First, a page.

In 1896, Watson was the Populist Party’s nominee for vice president; in 1904, he was the party’s nominee for president. He lost both elections. In 1905, Watson returned to the Democratic party, but his stand on civil rights had changed significantly. Fifteen years earlier, Watson had asked for African American votes. Now, he opposed all minority rights, including those for African Americans, Catholics, and Jews. In 1920, Watson ran against Hoke Smith for the U.S. Senate and won. Two years later, he died in Washington, D.C.

Rebecca Latimer Felton

By the end of Reconstruction, a new group calling itself Independent Democrats was slowly gaining recognition. One of the group’s leaders was William Felton, a doctor, farmer, Methodist preacher and public speaker. His wife Rebecca worked with him to support political causes. The two used their family-owned newspaper, The Cartersville Courant, to attack the Bourbons. They traveled the state arguing that the leaders of the Democratic party in Georgia were ignoring the poor and the lower middle class.

Just like her husband, Rebecca Latimer Felton was a tireless worker for fairness and justice and was deeply involved with many causes. She was a leader in the suffrage and temperance (anti-alcohol) movements. She also worked hard to bring about reform in the state’s prison system. Long before the early 1900s, when women began to push for equal rights, Rebecca Latimer Felton was publicly active. In 1889, Hoke Smith, publisher of the Atlanta Journal, asked her to be a columnist. She was a popular writer, and she continued to share her ideals and influence through the newspaper for the next forty-one years.

Felton is perhaps best remembered today as the first woman in the U.S. Senate. When Senator Thomas E. Watson died on September 26, 1922, Governor Thomas Hardwick appointed her as his replacement to serve until a special election could be held. Felton’s appointment was an acknowledgment of her outstanding reform work and efforts supporting the suffrage movement. Since the Senate was not in session at the time of her appointment, Felton was not officially sworn in to her new office. Nor did she really serve time in Congress; Walter F. George was elected to the Senate seat in a special election. But when the Senate reconvened, the 87-year-old Felton was sworn in for a day, making her the first woman to serve in the U.S. Senate.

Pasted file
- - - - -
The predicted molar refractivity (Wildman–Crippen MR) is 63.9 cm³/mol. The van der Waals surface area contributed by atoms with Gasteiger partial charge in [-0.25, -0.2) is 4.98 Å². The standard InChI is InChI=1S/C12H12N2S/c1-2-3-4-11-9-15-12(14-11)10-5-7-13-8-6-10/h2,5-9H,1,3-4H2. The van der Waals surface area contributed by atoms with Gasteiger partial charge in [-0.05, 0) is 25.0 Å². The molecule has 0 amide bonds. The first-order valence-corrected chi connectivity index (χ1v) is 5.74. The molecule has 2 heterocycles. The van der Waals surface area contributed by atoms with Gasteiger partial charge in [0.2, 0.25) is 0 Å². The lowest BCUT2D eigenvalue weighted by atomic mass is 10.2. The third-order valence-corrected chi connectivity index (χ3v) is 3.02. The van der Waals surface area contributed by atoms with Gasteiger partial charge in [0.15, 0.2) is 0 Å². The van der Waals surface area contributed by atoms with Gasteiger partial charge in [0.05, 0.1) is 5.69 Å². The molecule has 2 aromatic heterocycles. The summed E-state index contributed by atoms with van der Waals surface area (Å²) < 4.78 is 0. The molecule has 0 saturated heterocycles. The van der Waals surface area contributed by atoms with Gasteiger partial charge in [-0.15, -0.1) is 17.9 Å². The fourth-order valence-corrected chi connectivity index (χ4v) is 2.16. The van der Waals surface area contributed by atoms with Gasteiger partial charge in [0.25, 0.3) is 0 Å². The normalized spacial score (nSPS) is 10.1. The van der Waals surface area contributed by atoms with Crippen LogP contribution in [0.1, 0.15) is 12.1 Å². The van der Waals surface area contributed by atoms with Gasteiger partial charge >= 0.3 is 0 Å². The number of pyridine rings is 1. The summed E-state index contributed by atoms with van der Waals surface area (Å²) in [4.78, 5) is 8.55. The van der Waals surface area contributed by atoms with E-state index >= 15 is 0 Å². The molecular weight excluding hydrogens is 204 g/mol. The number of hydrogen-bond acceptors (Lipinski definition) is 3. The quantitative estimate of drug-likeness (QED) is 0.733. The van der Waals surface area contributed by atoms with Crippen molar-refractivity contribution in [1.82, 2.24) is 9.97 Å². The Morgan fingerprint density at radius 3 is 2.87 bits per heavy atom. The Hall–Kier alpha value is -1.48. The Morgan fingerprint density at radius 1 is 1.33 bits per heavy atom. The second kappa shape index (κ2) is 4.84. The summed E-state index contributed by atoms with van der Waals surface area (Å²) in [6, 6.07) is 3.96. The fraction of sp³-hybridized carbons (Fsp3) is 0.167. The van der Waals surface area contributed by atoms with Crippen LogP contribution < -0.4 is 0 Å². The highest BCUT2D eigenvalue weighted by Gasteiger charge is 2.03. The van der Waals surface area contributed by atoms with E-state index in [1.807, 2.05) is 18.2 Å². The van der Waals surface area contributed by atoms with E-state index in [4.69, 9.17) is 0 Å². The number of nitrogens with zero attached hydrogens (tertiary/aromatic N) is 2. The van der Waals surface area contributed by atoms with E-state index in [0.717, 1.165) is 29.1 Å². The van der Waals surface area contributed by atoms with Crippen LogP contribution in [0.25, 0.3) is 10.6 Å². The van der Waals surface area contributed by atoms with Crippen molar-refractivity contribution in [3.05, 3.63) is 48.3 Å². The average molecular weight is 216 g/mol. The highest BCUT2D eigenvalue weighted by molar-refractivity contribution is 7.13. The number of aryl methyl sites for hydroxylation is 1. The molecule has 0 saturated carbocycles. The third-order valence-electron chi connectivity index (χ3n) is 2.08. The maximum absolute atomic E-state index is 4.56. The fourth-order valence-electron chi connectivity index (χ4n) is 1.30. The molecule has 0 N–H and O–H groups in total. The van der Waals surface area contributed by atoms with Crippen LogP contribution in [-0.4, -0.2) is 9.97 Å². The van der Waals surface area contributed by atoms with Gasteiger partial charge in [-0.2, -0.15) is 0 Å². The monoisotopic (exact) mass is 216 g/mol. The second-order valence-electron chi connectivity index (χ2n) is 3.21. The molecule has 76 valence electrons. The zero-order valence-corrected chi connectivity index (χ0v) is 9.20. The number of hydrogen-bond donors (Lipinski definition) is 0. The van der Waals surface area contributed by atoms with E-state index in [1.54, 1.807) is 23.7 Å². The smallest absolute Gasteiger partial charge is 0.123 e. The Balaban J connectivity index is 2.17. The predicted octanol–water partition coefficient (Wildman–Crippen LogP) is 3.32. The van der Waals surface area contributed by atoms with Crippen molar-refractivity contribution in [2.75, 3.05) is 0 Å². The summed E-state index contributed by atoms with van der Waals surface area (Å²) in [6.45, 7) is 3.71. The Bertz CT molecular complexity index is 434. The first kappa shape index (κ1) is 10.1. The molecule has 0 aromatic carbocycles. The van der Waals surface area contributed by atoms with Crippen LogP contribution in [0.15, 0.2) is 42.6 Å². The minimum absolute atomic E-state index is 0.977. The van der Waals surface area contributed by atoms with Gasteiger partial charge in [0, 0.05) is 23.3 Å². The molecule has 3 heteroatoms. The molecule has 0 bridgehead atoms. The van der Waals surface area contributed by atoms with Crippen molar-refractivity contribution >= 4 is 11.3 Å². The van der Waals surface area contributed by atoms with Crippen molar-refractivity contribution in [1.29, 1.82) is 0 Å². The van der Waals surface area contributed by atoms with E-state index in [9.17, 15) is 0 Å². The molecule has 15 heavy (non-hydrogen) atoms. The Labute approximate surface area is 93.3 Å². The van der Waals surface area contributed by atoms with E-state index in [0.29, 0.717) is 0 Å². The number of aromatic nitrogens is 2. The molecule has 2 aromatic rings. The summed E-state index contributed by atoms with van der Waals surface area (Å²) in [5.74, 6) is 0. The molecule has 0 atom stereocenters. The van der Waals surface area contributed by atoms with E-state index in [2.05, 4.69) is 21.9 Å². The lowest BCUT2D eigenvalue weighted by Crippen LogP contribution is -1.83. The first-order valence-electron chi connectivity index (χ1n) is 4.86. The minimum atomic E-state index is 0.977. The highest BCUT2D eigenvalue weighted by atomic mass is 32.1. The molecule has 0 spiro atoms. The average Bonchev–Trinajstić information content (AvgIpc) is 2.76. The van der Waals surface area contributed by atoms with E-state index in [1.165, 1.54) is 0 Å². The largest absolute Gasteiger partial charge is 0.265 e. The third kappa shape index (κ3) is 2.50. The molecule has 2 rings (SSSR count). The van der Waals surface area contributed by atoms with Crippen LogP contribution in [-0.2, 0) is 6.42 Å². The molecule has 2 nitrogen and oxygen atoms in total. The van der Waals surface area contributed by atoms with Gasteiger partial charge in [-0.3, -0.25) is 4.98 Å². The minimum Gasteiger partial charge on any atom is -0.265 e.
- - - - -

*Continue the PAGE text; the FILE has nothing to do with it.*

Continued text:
1906 Atlanta Riot

The year 1906 was a memorable year in Atlanta’s history. While Georgia’s politicians worked for political control, Atlanta experienced one of the worst race riots in the nation’s history. Some thought the riot came about because men like Tom Watson spread racial fears. Others believed that Hoke Smith had used racial fears to gain votes during the gubernatorial campaign (political race for the governor) of that year. Still others blamed Atlanta newspapers, which printed story after story of African American violence against whites.

On the afternoon of Saturday, September 22, local newspaper headlines carried false reports of black assaults. By 9pm, a crowd of over 5,000 whites and African Americans had gathered on Decatur Street. Some accounts reported that thousands of whites brought guns and began to roam through the downtown area. Fears grew, and the attacks became real.

The riot lasted two days. Martial law was declared before the city once again became calm. (Martial Law occurs when military forces are used to maintain order because civilian forces will not or cannot maintain order). The cost of human life was high. At least eighteen African Americans and three whites were killed; hundreds of people were injured. The value of property destroyed was also high, but it could not be accurately estimated.

Leo Frank Case

Georgia suffered a civil rights setback with a court case that attracted national attention and that resulted in the rebirth of the Ku Klux Klan. On August 17, 1915, Leo M. Frank was lynched in Marrietta.

The 19 yr. old was from Brooklyn and had been the superintendent of the National Pencil Company factory in Atlanta for 5 years. On April 26, 1913, he was charged with the murder of Mary Phagan, a 14-yr. old employee. The trial that followed was one of the most debated in Georgia’s history. Although there was little evidence, Frank was convicted and sentenced to death, largely because of the testimony of Jim Conley, the factory’s African American janitor. Because Conely was also a suspect, his testimony normally would not have been heard. However, these were not normal times. Frank was Jewish, and during that time, many people disliked Jews.